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Detecting Alzheimer’s before symptoms appear may help prevention efforts

The University of North Florida is seeking healthy older adults to volunteer for the Preventing Alzheimer’s with Cognitive Training (PACT) study. This landmark study examines whether computerized brain training exercises can reduce the risk of cognitive impairment and dementia such as Alzheimer’s disease. Additional funding of $3.2 million was awarded to further investigate if Alzheimer’s disease can be detected early through simple blood tests. The grant from the National Institute on Aging, part of the National Institutes of Health expands UNF’s PACT study.  The PACT study will now work with the National Centralized Repository for Alzheimer’s Disease and Related Dementias to analyze blood specimens collected from study participants.

The PACT study is recruiting volunteers aged 65 and older with no signs of cognitive impairment or dementia. Those interested in the study may participate in initial testing at the University of North Florida.  Participants may also join the study at the University of South Florida, University of Florida, Clemson University, or Duke University. PACT participants may now volunteer to provide blood samples that will be used to develop tests for early detection of Alzheimer’s disease.

“We need 1,300 healthy older adults to volunteer for the PACT study. We have reached 31% of our goal with the help of our generous volunteers from the greater Jacksonville area who have already joined our fight against Alzheimer’s disease by enrolling in PACT,” said UNF Site Principal Investigator Jody Nicholson PhD, who is a professor of psychology. “Not only will our participants help expand our work to potentially prevent dementia, but they will also play an important role in advancing research on the early detection of Alzheimer’s through the development of blood tests.”

When speaking about the importance of community-based research, Dr. Nicholson added: “I am excited to be contributing to the Longest Day Event created by the Alzheimer’s Association, in which members of the Jacksonville community will come together to shed light on the darkness of Alzheimer’s. In collaboration with the UNF Lufrano Intercultural Gallery, a series of artworks will be displayed starting on June 21st honoring those who have been touched by dementia.”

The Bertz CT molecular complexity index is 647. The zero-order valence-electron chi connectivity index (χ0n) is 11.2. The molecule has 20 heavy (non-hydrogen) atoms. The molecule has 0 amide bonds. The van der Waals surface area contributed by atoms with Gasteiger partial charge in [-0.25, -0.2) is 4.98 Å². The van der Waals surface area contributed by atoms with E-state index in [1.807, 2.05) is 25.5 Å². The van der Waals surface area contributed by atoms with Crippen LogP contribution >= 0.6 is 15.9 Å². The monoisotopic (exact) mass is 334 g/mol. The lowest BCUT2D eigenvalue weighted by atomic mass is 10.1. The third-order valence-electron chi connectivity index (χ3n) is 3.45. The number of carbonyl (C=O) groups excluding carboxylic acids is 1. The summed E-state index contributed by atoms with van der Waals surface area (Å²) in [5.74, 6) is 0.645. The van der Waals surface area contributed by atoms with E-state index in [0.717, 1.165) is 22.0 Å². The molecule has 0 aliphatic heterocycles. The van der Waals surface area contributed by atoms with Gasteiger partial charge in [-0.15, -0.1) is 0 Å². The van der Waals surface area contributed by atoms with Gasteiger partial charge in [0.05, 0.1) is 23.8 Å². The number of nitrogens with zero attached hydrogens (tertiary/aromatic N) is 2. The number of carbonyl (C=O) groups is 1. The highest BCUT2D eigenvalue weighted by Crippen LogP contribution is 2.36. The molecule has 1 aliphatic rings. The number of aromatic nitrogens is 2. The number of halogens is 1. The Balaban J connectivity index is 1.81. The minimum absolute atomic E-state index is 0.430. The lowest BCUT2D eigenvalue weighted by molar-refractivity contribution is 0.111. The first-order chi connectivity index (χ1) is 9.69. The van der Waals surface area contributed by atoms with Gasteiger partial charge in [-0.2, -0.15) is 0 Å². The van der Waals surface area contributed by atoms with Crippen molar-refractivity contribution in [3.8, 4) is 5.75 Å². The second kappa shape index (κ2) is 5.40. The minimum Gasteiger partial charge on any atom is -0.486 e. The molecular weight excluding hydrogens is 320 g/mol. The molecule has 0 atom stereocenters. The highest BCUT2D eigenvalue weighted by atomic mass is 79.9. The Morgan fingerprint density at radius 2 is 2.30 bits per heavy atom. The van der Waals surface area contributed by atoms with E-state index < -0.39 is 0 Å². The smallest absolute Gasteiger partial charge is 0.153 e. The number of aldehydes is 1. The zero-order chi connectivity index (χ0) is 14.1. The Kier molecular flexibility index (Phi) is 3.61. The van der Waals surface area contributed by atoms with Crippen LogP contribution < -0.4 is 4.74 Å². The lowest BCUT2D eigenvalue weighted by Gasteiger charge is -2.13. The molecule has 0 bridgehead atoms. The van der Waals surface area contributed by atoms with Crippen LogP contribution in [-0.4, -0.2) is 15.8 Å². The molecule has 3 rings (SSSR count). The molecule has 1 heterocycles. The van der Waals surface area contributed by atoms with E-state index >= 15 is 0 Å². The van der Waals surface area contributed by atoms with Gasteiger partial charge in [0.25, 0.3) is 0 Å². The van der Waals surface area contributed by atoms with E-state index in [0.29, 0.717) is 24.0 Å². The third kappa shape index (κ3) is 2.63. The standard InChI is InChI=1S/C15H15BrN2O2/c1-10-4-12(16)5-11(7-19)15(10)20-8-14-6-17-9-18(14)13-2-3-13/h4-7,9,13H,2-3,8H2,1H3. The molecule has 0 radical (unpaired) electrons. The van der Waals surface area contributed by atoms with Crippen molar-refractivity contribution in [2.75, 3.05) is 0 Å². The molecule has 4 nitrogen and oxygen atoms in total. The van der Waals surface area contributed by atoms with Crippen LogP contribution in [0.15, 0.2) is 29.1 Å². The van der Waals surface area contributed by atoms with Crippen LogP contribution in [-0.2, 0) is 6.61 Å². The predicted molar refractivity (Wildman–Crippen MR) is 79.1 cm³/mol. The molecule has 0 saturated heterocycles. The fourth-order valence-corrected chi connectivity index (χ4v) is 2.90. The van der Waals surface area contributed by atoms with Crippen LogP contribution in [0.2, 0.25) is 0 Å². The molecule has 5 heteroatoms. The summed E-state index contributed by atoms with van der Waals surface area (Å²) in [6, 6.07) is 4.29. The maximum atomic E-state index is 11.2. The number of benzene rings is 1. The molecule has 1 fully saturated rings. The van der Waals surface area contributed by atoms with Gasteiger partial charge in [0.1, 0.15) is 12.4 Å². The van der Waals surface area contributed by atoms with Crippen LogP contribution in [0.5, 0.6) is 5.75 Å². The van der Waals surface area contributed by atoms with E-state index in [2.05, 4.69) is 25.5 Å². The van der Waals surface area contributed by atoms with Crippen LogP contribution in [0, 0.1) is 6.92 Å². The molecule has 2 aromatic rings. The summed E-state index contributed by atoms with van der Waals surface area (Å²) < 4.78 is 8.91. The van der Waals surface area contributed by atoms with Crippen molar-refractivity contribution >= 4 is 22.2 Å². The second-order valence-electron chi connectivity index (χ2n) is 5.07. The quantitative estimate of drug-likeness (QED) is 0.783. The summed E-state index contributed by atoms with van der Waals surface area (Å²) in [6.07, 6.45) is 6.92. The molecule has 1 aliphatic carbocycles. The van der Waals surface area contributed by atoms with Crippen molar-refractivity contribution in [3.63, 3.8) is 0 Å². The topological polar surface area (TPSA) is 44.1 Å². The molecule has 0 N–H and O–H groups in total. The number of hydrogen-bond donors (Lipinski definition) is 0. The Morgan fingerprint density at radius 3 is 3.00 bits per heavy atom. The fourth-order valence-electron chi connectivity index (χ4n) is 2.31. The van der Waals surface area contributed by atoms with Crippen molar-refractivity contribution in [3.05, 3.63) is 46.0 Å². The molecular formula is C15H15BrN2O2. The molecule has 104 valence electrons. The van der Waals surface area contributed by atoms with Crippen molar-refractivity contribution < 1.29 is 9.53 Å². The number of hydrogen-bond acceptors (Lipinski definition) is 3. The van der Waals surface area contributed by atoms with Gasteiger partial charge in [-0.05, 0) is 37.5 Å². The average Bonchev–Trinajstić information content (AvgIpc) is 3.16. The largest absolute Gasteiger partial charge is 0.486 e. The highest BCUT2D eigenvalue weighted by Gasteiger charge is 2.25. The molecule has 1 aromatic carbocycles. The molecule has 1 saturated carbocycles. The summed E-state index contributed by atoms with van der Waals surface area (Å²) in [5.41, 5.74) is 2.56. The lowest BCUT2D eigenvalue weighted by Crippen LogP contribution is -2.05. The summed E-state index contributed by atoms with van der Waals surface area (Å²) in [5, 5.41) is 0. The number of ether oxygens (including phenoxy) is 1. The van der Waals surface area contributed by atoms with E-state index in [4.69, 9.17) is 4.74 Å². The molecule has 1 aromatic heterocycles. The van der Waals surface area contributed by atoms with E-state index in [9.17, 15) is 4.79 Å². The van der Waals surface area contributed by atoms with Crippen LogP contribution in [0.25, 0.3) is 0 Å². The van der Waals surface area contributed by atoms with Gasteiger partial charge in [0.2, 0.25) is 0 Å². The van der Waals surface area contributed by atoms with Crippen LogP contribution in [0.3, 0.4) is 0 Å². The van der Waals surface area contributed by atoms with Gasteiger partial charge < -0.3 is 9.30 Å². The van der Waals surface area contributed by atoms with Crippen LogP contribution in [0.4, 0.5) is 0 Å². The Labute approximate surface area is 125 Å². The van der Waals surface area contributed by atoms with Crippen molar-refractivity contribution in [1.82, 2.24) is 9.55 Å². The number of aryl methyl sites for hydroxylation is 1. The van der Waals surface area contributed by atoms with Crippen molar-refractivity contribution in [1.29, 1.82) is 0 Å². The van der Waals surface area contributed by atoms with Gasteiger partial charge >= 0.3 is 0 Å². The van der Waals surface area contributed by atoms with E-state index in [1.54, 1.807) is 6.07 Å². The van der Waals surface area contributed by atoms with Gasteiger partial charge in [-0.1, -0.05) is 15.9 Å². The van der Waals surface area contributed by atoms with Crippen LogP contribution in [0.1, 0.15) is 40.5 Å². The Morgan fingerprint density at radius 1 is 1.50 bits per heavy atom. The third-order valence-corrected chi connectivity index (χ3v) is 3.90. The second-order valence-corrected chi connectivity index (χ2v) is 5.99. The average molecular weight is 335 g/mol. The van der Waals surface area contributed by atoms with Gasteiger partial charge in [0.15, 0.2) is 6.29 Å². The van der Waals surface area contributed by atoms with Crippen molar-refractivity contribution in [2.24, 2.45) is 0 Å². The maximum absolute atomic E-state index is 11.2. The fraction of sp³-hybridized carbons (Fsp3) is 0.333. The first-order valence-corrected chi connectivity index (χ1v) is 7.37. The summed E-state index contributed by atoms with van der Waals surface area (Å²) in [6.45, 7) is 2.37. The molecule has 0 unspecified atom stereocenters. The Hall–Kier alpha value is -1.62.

More information is available at the PACT study website at, or by calling (904) 620-4263.

Studies like PACT take on increased urgency because no proven treatments yet exist to cure or stop the progression of Alzheimer’s disease, the most common form of dementia. Existing methods of diagnosing dementia such as Alzheimer’s disease require expensive PET scans or invasive cerebrospinal fluid samples, but scientists are now working toward developing simple blood tests to replace the existing methods.

The PACT study concentrates on the effectiveness of computerized programs, or brain games, for preventing dementia such as Alzheimer’s disease. At the end of the PACT trial, the scientists will examine the blood samples from willing participants and determine which specific blood-based biomarkers predict Alzheimer’s disease, the severity of the disease, and/or responsiveness to treatment.

The PACT study is supported by the National Institute on Aging, part of the National Institutes of Health (NIH), grant number R01AG070349. The content is solely the responsibility of the authors and does not necessarily represent the official views of the National Institutes of Health.